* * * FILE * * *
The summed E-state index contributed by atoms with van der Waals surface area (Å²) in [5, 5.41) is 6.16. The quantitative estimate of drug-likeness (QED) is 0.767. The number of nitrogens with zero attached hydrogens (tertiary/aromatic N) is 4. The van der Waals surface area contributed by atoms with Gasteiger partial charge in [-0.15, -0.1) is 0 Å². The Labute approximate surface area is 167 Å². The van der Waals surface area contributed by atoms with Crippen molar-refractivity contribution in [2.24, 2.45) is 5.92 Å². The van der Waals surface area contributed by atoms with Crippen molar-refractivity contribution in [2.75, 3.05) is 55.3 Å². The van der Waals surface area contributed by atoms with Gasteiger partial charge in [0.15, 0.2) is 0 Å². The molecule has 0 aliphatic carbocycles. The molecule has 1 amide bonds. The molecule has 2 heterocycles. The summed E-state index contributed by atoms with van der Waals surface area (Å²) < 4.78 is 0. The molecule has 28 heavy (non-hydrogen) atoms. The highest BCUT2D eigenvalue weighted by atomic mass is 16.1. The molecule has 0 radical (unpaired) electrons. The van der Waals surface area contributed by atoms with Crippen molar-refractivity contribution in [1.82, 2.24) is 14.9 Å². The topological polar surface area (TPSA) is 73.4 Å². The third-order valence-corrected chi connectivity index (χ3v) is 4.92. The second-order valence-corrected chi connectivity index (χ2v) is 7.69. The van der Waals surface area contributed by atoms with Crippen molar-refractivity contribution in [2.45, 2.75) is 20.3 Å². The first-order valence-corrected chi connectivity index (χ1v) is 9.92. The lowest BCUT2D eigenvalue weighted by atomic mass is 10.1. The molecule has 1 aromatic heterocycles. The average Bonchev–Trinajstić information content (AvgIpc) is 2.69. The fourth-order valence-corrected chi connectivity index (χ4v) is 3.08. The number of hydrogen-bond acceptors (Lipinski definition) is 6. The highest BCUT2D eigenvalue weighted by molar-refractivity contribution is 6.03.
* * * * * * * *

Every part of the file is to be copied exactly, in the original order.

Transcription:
The summed E-state index contributed by atoms with van der Waals surface area (Å²) in [5, 5.41) is 6.16. The quantitative estimate of drug-likeness (QED) is 0.767. The number of nitrogens with zero attached hydrogens (tertiary/aromatic N) is 4. The van der Waals surface area contributed by atoms with Gasteiger partial charge in [-0.15, -0.1) is 0 Å². The Labute approximate surface area is 167 Å². The van der Waals surface area contributed by atoms with Crippen molar-refractivity contribution in [2.24, 2.45) is 5.92 Å². The van der Waals surface area contributed by atoms with Crippen molar-refractivity contribution in [2.75, 3.05) is 55.3 Å². The van der Waals surface area contributed by atoms with Gasteiger partial charge in [0.15, 0.2) is 0 Å². The molecule has 0 aliphatic carbocycles. The molecule has 1 amide bonds. The molecule has 2 heterocycles. The summed E-state index contributed by atoms with van der Waals surface area (Å²) < 4.78 is 0. The molecule has 28 heavy (non-hydrogen) atoms. The highest BCUT2D eigenvalue weighted by atomic mass is 16.1. The molecule has 0 radical (unpaired) electrons. The van der Waals surface area contributed by atoms with Crippen molar-refractivity contribution in [1.82, 2.24) is 14.9 Å². The topological polar surface area (TPSA) is 73.4 Å². The third-order valence-corrected chi connectivity index (χ3v) is 4.92. The second-order valence-corrected chi connectivity index (χ2v) is 7.69. The van der Waals surface area contributed by atoms with Crippen molar-refractivity contribution in [2.45, 2.75) is 20.3 Å². The first-order valence-corrected chi connectivity index (χ1v) is 9.92. The lowest BCUT2D eigenvalue weighted by atomic mass is 10.1. The molecule has 1 aromatic heterocycles. The average Bonchev–Trinajstić information content (AvgIpc) is 2.69. The fourth-order valence-corrected chi connectivity index (χ4v) is 3.08. The number of hydrogen-bond acceptors (Lipinski definition) is 6. The highest BCUT2D eigenvalue weighted by molar-refractivity contribution is 6.03.